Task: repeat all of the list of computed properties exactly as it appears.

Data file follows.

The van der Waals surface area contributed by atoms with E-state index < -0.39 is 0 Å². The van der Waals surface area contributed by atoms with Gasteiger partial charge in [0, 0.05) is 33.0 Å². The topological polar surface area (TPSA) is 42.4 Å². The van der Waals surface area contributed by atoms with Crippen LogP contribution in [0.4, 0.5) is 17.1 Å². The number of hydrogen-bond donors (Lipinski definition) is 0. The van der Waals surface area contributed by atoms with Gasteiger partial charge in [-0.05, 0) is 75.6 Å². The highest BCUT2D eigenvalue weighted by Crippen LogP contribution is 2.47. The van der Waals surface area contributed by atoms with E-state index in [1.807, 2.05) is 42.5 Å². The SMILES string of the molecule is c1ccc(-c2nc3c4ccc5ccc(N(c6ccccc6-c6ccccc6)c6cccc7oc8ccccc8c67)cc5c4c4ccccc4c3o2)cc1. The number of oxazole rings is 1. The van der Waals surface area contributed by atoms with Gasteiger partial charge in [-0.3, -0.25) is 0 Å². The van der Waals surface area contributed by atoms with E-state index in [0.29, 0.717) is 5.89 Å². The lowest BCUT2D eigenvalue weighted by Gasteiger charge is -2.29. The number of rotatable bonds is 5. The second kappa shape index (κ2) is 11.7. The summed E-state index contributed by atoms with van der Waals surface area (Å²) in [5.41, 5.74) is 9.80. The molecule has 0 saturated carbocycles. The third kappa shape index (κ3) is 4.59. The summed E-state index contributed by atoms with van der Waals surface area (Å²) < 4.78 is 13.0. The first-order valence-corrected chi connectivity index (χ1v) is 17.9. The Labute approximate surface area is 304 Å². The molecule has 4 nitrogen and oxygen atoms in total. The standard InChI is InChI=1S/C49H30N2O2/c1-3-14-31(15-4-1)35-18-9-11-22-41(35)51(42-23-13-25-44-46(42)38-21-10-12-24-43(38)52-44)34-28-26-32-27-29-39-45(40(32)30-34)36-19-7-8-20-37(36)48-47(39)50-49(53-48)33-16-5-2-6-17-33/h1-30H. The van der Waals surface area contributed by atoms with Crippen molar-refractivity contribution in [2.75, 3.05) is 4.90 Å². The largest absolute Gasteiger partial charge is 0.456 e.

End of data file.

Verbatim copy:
The van der Waals surface area contributed by atoms with E-state index < -0.39 is 0 Å². The van der Waals surface area contributed by atoms with Gasteiger partial charge in [0, 0.05) is 33.0 Å². The topological polar surface area (TPSA) is 42.4 Å². The van der Waals surface area contributed by atoms with Crippen LogP contribution in [0.4, 0.5) is 17.1 Å². The number of hydrogen-bond donors (Lipinski definition) is 0. The van der Waals surface area contributed by atoms with Gasteiger partial charge in [-0.05, 0) is 75.6 Å². The highest BCUT2D eigenvalue weighted by Crippen LogP contribution is 2.47. The van der Waals surface area contributed by atoms with E-state index in [1.807, 2.05) is 42.5 Å². The SMILES string of the molecule is c1ccc(-c2nc3c4ccc5ccc(N(c6ccccc6-c6ccccc6)c6cccc7oc8ccccc8c67)cc5c4c4ccccc4c3o2)cc1. The number of oxazole rings is 1. The van der Waals surface area contributed by atoms with Gasteiger partial charge in [-0.3, -0.25) is 0 Å². The van der Waals surface area contributed by atoms with E-state index in [0.29, 0.717) is 5.89 Å². The lowest BCUT2D eigenvalue weighted by Gasteiger charge is -2.29. The number of rotatable bonds is 5. The second kappa shape index (κ2) is 11.7. The summed E-state index contributed by atoms with van der Waals surface area (Å²) in [5.41, 5.74) is 9.80. The molecule has 0 saturated carbocycles. The third kappa shape index (κ3) is 4.59. The summed E-state index contributed by atoms with van der Waals surface area (Å²) < 4.78 is 13.0. The first-order valence-corrected chi connectivity index (χ1v) is 17.9. The Labute approximate surface area is 304 Å². The molecule has 4 nitrogen and oxygen atoms in total. The standard InChI is InChI=1S/C49H30N2O2/c1-3-14-31(15-4-1)35-18-9-11-22-41(35)51(42-23-13-25-44-46(42)38-21-10-12-24-43(38)52-44)34-28-26-32-27-29-39-45(40(32)30-34)36-19-7-8-20-37(36)48-47(39)50-49(53-48)33-16-5-2-6-17-33/h1-30H. The van der Waals surface area contributed by atoms with Crippen molar-refractivity contribution in [2.75, 3.05) is 4.90 Å². The largest absolute Gasteiger partial charge is 0.456 e.